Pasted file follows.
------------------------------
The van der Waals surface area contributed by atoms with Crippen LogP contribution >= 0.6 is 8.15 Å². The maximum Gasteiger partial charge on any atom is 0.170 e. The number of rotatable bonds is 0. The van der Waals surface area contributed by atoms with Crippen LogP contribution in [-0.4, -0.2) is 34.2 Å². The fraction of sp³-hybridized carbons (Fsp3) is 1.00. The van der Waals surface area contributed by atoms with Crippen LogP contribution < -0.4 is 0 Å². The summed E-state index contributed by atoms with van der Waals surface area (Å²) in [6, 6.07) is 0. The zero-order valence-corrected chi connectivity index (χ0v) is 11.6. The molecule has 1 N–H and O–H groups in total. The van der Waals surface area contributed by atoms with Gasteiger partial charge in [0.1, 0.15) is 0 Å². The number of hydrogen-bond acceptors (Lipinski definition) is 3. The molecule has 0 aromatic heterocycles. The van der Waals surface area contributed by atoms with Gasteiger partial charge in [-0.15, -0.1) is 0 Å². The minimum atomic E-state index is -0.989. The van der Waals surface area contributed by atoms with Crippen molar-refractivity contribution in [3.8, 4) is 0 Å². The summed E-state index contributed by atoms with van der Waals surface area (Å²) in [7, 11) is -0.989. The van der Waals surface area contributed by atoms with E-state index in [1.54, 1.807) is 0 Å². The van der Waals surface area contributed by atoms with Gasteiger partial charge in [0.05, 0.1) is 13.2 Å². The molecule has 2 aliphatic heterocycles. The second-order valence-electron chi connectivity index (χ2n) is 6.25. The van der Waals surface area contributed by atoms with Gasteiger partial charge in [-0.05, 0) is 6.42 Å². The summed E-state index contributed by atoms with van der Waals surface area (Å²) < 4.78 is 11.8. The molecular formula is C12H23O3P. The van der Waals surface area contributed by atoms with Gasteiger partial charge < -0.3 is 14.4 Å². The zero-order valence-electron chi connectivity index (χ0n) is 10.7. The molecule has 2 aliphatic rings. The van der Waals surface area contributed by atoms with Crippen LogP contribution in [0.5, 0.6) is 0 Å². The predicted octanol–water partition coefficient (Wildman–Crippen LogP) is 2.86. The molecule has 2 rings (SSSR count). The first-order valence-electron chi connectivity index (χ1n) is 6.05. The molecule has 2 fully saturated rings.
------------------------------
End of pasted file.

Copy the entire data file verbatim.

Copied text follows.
The van der Waals surface area contributed by atoms with Crippen LogP contribution >= 0.6 is 8.15 Å². The maximum Gasteiger partial charge on any atom is 0.170 e. The number of rotatable bonds is 0. The van der Waals surface area contributed by atoms with Crippen LogP contribution in [-0.4, -0.2) is 34.2 Å². The fraction of sp³-hybridized carbons (Fsp3) is 1.00. The van der Waals surface area contributed by atoms with Crippen LogP contribution < -0.4 is 0 Å². The summed E-state index contributed by atoms with van der Waals surface area (Å²) in [6, 6.07) is 0. The zero-order valence-corrected chi connectivity index (χ0v) is 11.6. The molecule has 1 N–H and O–H groups in total. The van der Waals surface area contributed by atoms with Gasteiger partial charge in [0.1, 0.15) is 0 Å². The number of hydrogen-bond acceptors (Lipinski definition) is 3. The molecule has 0 aromatic heterocycles. The van der Waals surface area contributed by atoms with Gasteiger partial charge in [-0.15, -0.1) is 0 Å². The minimum atomic E-state index is -0.989. The van der Waals surface area contributed by atoms with Crippen molar-refractivity contribution in [3.8, 4) is 0 Å². The summed E-state index contributed by atoms with van der Waals surface area (Å²) in [7, 11) is -0.989. The van der Waals surface area contributed by atoms with E-state index in [1.54, 1.807) is 0 Å². The van der Waals surface area contributed by atoms with Gasteiger partial charge in [0.05, 0.1) is 13.2 Å². The molecule has 2 aliphatic heterocycles. The second-order valence-electron chi connectivity index (χ2n) is 6.25. The van der Waals surface area contributed by atoms with Gasteiger partial charge in [-0.05, 0) is 6.42 Å². The summed E-state index contributed by atoms with van der Waals surface area (Å²) < 4.78 is 11.8. The molecular formula is C12H23O3P. The van der Waals surface area contributed by atoms with Gasteiger partial charge < -0.3 is 14.4 Å². The zero-order valence-electron chi connectivity index (χ0n) is 10.7. The molecule has 2 aliphatic rings. The van der Waals surface area contributed by atoms with Crippen LogP contribution in [0.5, 0.6) is 0 Å². The predicted octanol–water partition coefficient (Wildman–Crippen LogP) is 2.86. The molecule has 2 rings (SSSR count). The first-order valence-electron chi connectivity index (χ1n) is 6.05. The molecule has 2 fully saturated rings.